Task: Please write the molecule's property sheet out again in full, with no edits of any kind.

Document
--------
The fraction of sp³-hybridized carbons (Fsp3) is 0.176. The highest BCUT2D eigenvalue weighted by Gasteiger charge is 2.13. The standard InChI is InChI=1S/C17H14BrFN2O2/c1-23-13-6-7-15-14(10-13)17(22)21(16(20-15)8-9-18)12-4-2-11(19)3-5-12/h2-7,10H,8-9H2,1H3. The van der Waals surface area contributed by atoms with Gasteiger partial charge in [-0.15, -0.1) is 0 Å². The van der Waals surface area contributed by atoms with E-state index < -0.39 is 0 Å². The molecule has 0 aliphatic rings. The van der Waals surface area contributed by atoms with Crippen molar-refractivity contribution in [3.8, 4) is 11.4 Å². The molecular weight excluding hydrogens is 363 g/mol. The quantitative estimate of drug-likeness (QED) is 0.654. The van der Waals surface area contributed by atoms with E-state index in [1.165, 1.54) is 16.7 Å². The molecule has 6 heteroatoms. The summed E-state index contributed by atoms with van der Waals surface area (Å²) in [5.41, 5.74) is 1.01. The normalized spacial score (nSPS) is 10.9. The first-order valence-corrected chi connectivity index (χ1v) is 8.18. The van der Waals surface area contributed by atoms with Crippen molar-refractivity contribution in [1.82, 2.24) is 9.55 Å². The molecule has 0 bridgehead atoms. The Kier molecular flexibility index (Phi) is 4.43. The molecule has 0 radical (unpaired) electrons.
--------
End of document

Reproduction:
The fraction of sp³-hybridized carbons (Fsp3) is 0.176. The highest BCUT2D eigenvalue weighted by Gasteiger charge is 2.13. The standard InChI is InChI=1S/C17H14BrFN2O2/c1-23-13-6-7-15-14(10-13)17(22)21(16(20-15)8-9-18)12-4-2-11(19)3-5-12/h2-7,10H,8-9H2,1H3. The van der Waals surface area contributed by atoms with Gasteiger partial charge in [-0.15, -0.1) is 0 Å². The van der Waals surface area contributed by atoms with E-state index < -0.39 is 0 Å². The molecule has 0 aliphatic rings. The van der Waals surface area contributed by atoms with Crippen molar-refractivity contribution in [3.8, 4) is 11.4 Å². The molecular weight excluding hydrogens is 363 g/mol. The quantitative estimate of drug-likeness (QED) is 0.654. The van der Waals surface area contributed by atoms with E-state index in [1.165, 1.54) is 16.7 Å². The molecule has 6 heteroatoms. The summed E-state index contributed by atoms with van der Waals surface area (Å²) in [5.41, 5.74) is 1.01. The normalized spacial score (nSPS) is 10.9. The first-order valence-corrected chi connectivity index (χ1v) is 8.18. The van der Waals surface area contributed by atoms with Crippen molar-refractivity contribution in [1.82, 2.24) is 9.55 Å². The molecule has 0 bridgehead atoms. The Kier molecular flexibility index (Phi) is 4.43. The molecule has 0 radical (unpaired) electrons.